The POSSUM system assigns different scores to degrees of abnormalities demonstrated by the variables. The total scores for the physiological and operative components are entered into an equation which gives predicted percentage values for the risks of mortality and morbidity (a specified range of complications). The original POSSUM system was devised 20 years ago in a general surgical population and the values of predicted mortality and morbidity reflect the current standards of care at that time. Subsequent research has produced more procedure-specific and location-specific versions of the POSSUM score but the overall structure of the system remains unchanged. The requirement for intraoperative data severely limits the real-time use of POSSUM as a tool for predicting the risk of an individual patient prior to surgery, but it has been shown to be a useful tool for retrospective assessment of the risk of comparative patient groups for audit and research purposes.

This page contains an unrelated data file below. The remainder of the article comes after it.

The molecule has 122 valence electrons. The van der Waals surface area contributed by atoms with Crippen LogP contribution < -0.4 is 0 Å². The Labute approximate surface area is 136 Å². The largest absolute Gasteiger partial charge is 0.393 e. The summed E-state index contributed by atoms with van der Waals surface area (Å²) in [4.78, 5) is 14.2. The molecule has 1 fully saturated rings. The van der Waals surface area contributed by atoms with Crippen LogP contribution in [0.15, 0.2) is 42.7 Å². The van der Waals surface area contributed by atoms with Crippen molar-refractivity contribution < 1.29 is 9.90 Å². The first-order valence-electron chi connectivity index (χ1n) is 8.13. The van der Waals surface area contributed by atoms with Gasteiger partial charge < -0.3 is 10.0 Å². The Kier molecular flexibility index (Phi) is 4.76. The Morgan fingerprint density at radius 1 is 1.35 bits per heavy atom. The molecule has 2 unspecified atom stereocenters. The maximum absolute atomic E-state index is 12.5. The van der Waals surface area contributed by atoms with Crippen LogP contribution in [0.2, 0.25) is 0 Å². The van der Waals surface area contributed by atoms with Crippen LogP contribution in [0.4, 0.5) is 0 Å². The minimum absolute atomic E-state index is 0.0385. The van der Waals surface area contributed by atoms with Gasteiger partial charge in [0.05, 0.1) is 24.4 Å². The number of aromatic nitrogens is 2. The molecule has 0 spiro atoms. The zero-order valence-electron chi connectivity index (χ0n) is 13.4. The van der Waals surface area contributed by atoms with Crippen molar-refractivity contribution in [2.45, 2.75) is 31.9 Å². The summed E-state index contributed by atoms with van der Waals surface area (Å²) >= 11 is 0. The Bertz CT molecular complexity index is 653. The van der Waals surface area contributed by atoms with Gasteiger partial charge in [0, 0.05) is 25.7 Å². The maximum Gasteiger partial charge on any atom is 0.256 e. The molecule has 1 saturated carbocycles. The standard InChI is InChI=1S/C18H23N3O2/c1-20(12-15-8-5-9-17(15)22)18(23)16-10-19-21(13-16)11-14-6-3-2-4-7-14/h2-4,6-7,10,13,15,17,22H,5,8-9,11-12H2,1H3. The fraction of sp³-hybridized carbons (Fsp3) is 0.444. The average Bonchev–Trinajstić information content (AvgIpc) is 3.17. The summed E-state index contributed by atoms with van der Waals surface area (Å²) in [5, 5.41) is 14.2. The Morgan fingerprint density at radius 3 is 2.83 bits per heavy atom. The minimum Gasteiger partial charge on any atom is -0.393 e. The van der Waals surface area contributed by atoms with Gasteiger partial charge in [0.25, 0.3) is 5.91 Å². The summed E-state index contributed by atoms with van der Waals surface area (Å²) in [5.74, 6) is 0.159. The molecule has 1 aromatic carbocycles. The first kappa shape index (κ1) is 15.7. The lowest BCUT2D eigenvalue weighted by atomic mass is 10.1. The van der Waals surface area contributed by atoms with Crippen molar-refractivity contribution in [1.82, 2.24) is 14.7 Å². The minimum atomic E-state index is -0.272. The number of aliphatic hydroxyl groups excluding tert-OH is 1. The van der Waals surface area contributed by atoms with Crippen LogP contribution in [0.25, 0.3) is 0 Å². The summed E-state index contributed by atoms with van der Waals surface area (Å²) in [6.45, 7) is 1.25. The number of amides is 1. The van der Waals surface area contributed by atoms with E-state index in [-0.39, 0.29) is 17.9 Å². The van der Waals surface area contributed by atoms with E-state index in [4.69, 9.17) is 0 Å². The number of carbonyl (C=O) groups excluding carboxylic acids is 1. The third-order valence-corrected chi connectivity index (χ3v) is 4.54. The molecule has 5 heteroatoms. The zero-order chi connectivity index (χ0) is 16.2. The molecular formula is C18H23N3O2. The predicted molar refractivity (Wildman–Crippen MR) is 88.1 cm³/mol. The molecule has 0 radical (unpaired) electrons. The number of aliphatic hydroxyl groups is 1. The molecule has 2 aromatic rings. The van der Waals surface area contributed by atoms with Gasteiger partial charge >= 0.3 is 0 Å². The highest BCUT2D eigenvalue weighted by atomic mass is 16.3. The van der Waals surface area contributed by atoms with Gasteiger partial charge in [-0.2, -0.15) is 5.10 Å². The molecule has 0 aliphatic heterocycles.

The Revised Cardiac Risk Index (RCRI) is a more system-specific score, designed to predict the risk of a patient developing a cardiac-related complication following non-cardiac surgery. Six variables are identified as independent predictors.
The risk of cardiac events ranges from 0.4% without any factors to 11% if three or more factors are present. Although simple to use, the RCRI predicts only specific cardiac morbidity. In addition, the score was derived during the 1990s, and subsequent developments in treatment for secondary prevention of ischaemic heart disease are likely to have led to a reduction in the incidence of postoperative events, and to an over-prediction of risk.